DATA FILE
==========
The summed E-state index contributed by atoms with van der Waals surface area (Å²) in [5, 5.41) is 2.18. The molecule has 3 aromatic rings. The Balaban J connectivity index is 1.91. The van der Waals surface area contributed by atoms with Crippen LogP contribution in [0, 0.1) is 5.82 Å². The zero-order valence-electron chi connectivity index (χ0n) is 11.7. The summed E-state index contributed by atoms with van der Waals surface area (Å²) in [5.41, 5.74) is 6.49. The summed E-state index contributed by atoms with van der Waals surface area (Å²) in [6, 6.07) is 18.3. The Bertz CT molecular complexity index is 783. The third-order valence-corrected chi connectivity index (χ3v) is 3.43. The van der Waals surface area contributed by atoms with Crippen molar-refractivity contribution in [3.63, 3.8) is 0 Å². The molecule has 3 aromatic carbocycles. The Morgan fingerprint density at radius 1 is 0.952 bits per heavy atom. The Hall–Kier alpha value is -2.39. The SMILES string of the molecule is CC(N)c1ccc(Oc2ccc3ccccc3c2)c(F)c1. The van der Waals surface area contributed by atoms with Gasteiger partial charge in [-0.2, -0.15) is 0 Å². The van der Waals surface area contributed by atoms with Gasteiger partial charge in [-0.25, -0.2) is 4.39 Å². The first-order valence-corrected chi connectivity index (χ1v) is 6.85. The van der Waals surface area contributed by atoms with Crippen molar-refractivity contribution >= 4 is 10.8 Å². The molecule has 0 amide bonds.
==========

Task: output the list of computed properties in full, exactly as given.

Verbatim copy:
The summed E-state index contributed by atoms with van der Waals surface area (Å²) in [5, 5.41) is 2.18. The molecule has 3 aromatic rings. The Balaban J connectivity index is 1.91. The van der Waals surface area contributed by atoms with Crippen LogP contribution in [0, 0.1) is 5.82 Å². The zero-order valence-electron chi connectivity index (χ0n) is 11.7. The summed E-state index contributed by atoms with van der Waals surface area (Å²) in [5.41, 5.74) is 6.49. The summed E-state index contributed by atoms with van der Waals surface area (Å²) in [6, 6.07) is 18.3. The Bertz CT molecular complexity index is 783. The third-order valence-corrected chi connectivity index (χ3v) is 3.43. The van der Waals surface area contributed by atoms with Crippen molar-refractivity contribution in [3.63, 3.8) is 0 Å². The molecule has 3 aromatic carbocycles. The Morgan fingerprint density at radius 1 is 0.952 bits per heavy atom. The Hall–Kier alpha value is -2.39. The SMILES string of the molecule is CC(N)c1ccc(Oc2ccc3ccccc3c2)c(F)c1. The van der Waals surface area contributed by atoms with Gasteiger partial charge in [-0.2, -0.15) is 0 Å². The van der Waals surface area contributed by atoms with Gasteiger partial charge in [-0.25, -0.2) is 4.39 Å². The first-order valence-corrected chi connectivity index (χ1v) is 6.85. The van der Waals surface area contributed by atoms with Crippen molar-refractivity contribution >= 4 is 10.8 Å². The molecule has 0 amide bonds.